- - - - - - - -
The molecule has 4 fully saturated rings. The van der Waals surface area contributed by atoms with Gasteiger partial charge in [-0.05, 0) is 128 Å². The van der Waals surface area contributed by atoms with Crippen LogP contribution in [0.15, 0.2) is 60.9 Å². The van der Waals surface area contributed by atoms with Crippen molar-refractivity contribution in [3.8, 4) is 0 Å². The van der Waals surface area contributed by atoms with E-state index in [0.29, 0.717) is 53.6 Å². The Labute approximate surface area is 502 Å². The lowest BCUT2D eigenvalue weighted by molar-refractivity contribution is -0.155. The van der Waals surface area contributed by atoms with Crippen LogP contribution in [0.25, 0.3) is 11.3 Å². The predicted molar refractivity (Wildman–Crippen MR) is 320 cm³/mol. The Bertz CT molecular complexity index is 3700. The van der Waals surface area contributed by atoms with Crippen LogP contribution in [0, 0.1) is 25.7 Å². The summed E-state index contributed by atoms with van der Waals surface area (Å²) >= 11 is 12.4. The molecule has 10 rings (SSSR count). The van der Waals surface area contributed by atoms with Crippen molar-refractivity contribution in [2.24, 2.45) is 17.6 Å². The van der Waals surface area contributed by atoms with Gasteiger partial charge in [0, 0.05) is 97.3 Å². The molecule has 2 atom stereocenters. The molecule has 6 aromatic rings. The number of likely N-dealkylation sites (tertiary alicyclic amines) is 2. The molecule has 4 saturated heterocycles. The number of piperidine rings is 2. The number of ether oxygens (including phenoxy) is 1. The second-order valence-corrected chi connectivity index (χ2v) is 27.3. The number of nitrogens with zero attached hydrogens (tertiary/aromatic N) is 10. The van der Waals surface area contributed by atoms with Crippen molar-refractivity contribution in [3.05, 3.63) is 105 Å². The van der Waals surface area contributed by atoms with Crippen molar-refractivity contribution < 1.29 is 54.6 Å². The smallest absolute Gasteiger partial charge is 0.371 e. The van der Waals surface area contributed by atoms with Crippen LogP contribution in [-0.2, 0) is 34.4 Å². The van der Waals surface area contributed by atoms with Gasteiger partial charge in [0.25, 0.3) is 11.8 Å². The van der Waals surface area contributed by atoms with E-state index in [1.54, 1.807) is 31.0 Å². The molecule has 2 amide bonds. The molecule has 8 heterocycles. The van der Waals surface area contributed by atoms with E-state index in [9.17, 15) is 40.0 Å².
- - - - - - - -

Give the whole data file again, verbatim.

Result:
The molecule has 4 fully saturated rings. The van der Waals surface area contributed by atoms with Gasteiger partial charge in [-0.05, 0) is 128 Å². The van der Waals surface area contributed by atoms with Crippen LogP contribution in [0.15, 0.2) is 60.9 Å². The van der Waals surface area contributed by atoms with Crippen molar-refractivity contribution in [3.8, 4) is 0 Å². The van der Waals surface area contributed by atoms with E-state index in [0.29, 0.717) is 53.6 Å². The Labute approximate surface area is 502 Å². The lowest BCUT2D eigenvalue weighted by molar-refractivity contribution is -0.155. The van der Waals surface area contributed by atoms with Crippen LogP contribution in [0.25, 0.3) is 11.3 Å². The predicted molar refractivity (Wildman–Crippen MR) is 320 cm³/mol. The Bertz CT molecular complexity index is 3700. The van der Waals surface area contributed by atoms with Crippen LogP contribution in [0, 0.1) is 25.7 Å². The summed E-state index contributed by atoms with van der Waals surface area (Å²) >= 11 is 12.4. The molecule has 10 rings (SSSR count). The van der Waals surface area contributed by atoms with Crippen molar-refractivity contribution in [2.24, 2.45) is 17.6 Å². The van der Waals surface area contributed by atoms with Gasteiger partial charge in [0, 0.05) is 97.3 Å². The molecule has 2 atom stereocenters. The molecule has 6 aromatic rings. The number of likely N-dealkylation sites (tertiary alicyclic amines) is 2. The molecule has 4 saturated heterocycles. The number of piperidine rings is 2. The number of ether oxygens (including phenoxy) is 1. The second-order valence-corrected chi connectivity index (χ2v) is 27.3. The number of nitrogens with zero attached hydrogens (tertiary/aromatic N) is 10. The van der Waals surface area contributed by atoms with Crippen molar-refractivity contribution in [3.05, 3.63) is 105 Å². The van der Waals surface area contributed by atoms with Crippen molar-refractivity contribution < 1.29 is 54.6 Å². The smallest absolute Gasteiger partial charge is 0.371 e. The van der Waals surface area contributed by atoms with Crippen LogP contribution in [-0.2, 0) is 34.4 Å². The van der Waals surface area contributed by atoms with Gasteiger partial charge in [0.25, 0.3) is 11.8 Å². The van der Waals surface area contributed by atoms with E-state index in [1.54, 1.807) is 31.0 Å². The molecule has 2 amide bonds. The molecule has 8 heterocycles. The van der Waals surface area contributed by atoms with E-state index in [9.17, 15) is 40.0 Å².